• Thalamic coma: this may also apply to comas in general, as well as minimally-conscious states, but thsi model only really has something to say about thalamic comas. When the thalamus is damaged, not only can external sensory information not enter the cortex, but the cortical state itself is also prevented from being communicated to the cortex, so there is an absence of both sensation and cognition. The thalamus, however, is divided into two parts, one of which communicates primarily to the cortex, and the other of which is mostly responsible for preprocessing and relaying sensory information. If only the sensory-preprocessor (in the case of vision, this is the lateral geniculate nucleus) were to be damaged, the patient would still likely be able to achieve conscious awareness, but there would simply be no sensory information for them to process.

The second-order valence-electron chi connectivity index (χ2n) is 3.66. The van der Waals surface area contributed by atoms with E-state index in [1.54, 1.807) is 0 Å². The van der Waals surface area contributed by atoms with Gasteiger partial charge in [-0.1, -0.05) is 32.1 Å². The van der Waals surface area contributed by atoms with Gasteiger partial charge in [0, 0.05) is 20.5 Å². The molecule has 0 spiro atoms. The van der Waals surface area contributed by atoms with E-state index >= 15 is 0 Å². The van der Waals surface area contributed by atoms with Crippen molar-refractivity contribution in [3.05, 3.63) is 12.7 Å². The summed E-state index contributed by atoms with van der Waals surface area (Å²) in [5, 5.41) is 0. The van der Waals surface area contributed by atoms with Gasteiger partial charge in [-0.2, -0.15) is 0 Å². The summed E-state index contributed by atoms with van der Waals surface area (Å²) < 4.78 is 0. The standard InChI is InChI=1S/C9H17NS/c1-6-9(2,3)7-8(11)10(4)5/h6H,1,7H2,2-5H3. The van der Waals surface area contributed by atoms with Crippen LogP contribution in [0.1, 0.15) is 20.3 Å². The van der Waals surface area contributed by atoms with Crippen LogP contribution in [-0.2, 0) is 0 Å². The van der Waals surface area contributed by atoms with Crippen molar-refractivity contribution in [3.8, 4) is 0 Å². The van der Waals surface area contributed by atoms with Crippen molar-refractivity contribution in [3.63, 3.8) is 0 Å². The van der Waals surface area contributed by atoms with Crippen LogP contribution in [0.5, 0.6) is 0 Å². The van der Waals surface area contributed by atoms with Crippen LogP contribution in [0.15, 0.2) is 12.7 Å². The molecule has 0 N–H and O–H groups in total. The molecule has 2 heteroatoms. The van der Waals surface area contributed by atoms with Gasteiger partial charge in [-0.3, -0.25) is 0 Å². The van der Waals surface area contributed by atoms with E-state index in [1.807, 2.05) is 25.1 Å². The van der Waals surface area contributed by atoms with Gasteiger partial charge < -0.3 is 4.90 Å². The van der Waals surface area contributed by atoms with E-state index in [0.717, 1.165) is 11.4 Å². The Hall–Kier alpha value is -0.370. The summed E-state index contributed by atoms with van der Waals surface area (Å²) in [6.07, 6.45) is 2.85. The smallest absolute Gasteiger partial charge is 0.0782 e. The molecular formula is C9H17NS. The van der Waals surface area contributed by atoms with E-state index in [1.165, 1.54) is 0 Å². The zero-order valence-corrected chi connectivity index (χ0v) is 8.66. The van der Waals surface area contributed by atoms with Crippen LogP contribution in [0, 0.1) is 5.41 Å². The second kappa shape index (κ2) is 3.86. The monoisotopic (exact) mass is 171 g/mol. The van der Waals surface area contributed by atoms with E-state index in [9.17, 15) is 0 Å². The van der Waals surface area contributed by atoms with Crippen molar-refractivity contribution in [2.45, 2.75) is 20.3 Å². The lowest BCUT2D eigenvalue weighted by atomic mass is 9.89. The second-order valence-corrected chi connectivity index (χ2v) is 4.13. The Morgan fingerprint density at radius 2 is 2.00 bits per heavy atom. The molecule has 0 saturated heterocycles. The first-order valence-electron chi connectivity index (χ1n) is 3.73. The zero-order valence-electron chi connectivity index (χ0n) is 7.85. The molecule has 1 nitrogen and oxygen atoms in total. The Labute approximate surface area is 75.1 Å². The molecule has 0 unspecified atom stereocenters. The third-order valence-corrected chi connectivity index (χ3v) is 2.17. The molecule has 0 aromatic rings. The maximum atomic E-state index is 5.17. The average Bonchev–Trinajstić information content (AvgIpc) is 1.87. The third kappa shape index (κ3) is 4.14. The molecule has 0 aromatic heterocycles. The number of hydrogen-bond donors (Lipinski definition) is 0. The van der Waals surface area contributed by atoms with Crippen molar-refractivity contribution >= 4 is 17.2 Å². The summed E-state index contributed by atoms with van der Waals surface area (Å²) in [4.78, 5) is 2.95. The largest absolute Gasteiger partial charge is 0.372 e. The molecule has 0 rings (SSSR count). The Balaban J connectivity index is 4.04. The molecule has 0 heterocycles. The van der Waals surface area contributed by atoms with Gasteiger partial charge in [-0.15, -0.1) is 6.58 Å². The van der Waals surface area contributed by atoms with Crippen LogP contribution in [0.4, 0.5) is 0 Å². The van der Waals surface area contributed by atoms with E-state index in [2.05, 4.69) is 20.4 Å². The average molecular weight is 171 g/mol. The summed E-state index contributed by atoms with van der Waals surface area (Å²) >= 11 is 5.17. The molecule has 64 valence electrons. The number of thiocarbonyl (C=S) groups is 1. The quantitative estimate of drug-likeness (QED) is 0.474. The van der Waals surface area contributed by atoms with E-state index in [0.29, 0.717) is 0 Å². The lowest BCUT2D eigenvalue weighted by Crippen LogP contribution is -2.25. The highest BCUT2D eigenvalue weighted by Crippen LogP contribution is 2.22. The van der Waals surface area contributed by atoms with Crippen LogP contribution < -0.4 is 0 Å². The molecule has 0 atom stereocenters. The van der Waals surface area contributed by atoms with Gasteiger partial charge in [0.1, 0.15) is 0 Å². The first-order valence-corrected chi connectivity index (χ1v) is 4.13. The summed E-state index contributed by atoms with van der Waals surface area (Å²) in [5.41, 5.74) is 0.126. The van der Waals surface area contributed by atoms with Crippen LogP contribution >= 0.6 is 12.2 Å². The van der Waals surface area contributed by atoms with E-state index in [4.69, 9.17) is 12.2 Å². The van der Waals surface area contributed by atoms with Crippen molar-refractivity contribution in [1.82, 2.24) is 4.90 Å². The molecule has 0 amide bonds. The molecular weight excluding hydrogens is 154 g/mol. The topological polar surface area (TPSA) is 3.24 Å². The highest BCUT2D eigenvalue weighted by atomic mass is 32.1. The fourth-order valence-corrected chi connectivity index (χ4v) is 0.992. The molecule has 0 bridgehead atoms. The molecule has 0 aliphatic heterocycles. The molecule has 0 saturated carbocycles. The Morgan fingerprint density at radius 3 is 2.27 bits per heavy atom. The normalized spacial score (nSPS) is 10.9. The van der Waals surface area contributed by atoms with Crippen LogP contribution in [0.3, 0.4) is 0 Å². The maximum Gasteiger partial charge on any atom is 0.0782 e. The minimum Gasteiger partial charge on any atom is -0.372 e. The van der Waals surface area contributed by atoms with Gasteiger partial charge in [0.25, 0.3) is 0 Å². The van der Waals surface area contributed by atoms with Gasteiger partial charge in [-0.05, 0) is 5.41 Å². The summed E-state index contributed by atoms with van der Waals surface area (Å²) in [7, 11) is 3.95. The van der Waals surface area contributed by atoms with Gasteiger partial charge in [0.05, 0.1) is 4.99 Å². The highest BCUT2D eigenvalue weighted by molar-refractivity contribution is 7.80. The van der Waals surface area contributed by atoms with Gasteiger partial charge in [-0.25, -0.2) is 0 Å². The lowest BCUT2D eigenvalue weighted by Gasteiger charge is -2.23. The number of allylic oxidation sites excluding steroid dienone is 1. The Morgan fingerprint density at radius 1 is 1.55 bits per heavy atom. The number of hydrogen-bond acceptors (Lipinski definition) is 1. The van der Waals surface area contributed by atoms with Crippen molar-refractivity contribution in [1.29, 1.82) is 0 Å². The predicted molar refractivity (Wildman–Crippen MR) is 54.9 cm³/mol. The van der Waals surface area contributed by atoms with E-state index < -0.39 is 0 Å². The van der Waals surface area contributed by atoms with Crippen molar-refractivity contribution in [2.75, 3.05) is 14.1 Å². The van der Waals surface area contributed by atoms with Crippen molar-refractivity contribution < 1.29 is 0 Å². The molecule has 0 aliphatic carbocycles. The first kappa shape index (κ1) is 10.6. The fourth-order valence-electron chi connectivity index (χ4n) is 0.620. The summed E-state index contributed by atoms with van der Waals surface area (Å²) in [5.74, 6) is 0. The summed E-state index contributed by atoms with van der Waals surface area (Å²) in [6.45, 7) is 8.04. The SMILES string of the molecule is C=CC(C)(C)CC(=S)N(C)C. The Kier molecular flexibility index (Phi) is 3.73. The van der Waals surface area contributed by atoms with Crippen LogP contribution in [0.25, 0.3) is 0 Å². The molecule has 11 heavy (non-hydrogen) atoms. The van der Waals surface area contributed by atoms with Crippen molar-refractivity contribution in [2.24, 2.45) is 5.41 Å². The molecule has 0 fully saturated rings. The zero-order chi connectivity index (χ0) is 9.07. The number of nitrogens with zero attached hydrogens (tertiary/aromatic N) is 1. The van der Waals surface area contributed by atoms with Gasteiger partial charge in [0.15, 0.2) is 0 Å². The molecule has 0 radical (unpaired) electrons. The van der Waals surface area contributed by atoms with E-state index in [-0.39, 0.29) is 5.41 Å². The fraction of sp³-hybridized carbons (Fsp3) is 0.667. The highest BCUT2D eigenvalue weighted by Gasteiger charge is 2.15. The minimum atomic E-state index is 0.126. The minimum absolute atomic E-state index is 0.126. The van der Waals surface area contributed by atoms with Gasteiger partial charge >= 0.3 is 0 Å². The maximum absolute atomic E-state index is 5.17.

• Encephalitis lethargica: in patients with this disorder (which is, according to Oliver Sacks, an extreme form of parkinsonism), the patient is mostly functional, but they are unable to initiate much activity (if any). In this model, that would be because of damage or inactivity of the limbic system, which is crucial in communication emotional meaning to the prefrontal cortex. In patients with severe parkinsonism, there may be difficulty seeing the relevance of actions, and therefore, the actions are not generated. This can also occur with certain kind of brainstem and prefrontal lesions.